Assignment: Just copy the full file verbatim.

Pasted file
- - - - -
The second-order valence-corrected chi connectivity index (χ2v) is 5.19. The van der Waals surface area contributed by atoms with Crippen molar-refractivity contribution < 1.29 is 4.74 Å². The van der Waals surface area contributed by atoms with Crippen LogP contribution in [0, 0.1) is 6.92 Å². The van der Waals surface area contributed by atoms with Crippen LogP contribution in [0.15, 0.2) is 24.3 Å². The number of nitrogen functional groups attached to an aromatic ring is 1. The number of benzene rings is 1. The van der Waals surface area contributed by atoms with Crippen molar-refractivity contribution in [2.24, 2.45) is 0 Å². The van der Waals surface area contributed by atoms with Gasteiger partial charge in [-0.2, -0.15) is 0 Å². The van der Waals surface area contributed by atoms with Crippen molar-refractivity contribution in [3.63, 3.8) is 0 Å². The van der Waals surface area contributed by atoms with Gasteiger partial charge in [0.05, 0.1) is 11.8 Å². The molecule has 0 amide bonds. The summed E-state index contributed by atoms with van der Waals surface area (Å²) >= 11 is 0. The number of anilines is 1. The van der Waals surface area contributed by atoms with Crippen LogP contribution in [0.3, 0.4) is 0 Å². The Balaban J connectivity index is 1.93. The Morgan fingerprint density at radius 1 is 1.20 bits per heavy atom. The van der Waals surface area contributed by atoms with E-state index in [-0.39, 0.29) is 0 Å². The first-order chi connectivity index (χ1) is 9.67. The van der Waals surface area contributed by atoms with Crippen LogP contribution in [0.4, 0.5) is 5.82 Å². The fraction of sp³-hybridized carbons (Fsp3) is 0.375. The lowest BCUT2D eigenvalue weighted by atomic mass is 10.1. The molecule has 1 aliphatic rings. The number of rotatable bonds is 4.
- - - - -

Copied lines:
The second-order valence-corrected chi connectivity index (χ2v) is 5.19. The van der Waals surface area contributed by atoms with Crippen molar-refractivity contribution < 1.29 is 4.74 Å². The van der Waals surface area contributed by atoms with Crippen LogP contribution in [0, 0.1) is 6.92 Å². The van der Waals surface area contributed by atoms with Crippen LogP contribution in [0.15, 0.2) is 24.3 Å². The number of nitrogen functional groups attached to an aromatic ring is 1. The number of benzene rings is 1. The van der Waals surface area contributed by atoms with Crippen molar-refractivity contribution in [2.24, 2.45) is 0 Å². The van der Waals surface area contributed by atoms with Gasteiger partial charge in [-0.2, -0.15) is 0 Å². The van der Waals surface area contributed by atoms with Crippen molar-refractivity contribution in [3.63, 3.8) is 0 Å². The van der Waals surface area contributed by atoms with Gasteiger partial charge in [0.05, 0.1) is 11.8 Å². The molecule has 0 amide bonds. The summed E-state index contributed by atoms with van der Waals surface area (Å²) >= 11 is 0. The number of anilines is 1. The van der Waals surface area contributed by atoms with Crippen LogP contribution in [0.3, 0.4) is 0 Å². The Balaban J connectivity index is 1.93. The Morgan fingerprint density at radius 1 is 1.20 bits per heavy atom. The van der Waals surface area contributed by atoms with E-state index in [-0.39, 0.29) is 0 Å². The first-order chi connectivity index (χ1) is 9.67. The van der Waals surface area contributed by atoms with Crippen LogP contribution in [0.4, 0.5) is 5.82 Å². The fraction of sp³-hybridized carbons (Fsp3) is 0.375. The lowest BCUT2D eigenvalue weighted by atomic mass is 10.1. The molecule has 1 aliphatic rings. The number of rotatable bonds is 4.